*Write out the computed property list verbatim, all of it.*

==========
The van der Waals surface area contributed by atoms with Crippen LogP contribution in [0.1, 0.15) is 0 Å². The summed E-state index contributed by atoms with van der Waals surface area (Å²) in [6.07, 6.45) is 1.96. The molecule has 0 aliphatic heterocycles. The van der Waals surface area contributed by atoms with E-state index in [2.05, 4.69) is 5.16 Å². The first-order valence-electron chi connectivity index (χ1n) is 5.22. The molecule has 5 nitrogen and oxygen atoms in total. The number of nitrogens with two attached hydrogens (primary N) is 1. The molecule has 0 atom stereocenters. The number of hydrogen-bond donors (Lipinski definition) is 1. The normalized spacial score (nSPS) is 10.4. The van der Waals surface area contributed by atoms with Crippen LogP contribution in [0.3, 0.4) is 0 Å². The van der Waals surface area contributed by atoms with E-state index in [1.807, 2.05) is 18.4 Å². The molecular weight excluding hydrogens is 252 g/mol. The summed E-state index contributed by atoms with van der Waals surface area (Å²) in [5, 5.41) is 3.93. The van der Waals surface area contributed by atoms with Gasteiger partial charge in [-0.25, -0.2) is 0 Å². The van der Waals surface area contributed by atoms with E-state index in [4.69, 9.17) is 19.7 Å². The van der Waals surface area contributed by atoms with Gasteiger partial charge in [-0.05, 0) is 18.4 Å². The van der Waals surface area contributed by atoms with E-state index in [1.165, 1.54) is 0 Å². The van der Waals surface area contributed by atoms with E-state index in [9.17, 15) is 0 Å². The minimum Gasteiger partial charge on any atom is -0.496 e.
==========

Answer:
The van der Waals surface area contributed by atoms with Crippen LogP contribution in [0.1, 0.15) is 0 Å². The summed E-state index contributed by atoms with van der Waals surface area (Å²) in [6.07, 6.45) is 1.96. The molecule has 0 aliphatic heterocycles. The van der Waals surface area contributed by atoms with E-state index in [2.05, 4.69) is 5.16 Å². The first-order valence-electron chi connectivity index (χ1n) is 5.22. The molecule has 5 nitrogen and oxygen atoms in total. The number of nitrogens with two attached hydrogens (primary N) is 1. The molecule has 0 atom stereocenters. The number of hydrogen-bond donors (Lipinski definition) is 1. The normalized spacial score (nSPS) is 10.4. The van der Waals surface area contributed by atoms with Crippen LogP contribution in [0.3, 0.4) is 0 Å². The van der Waals surface area contributed by atoms with E-state index in [1.807, 2.05) is 18.4 Å². The molecular weight excluding hydrogens is 252 g/mol. The summed E-state index contributed by atoms with van der Waals surface area (Å²) in [5, 5.41) is 3.93. The van der Waals surface area contributed by atoms with Gasteiger partial charge in [-0.25, -0.2) is 0 Å². The van der Waals surface area contributed by atoms with E-state index in [4.69, 9.17) is 19.7 Å². The van der Waals surface area contributed by atoms with Gasteiger partial charge in [-0.05, 0) is 18.4 Å². The van der Waals surface area contributed by atoms with E-state index in [1.165, 1.54) is 0 Å². The van der Waals surface area contributed by atoms with E-state index in [9.17, 15) is 0 Å². The minimum Gasteiger partial charge on any atom is -0.496 e.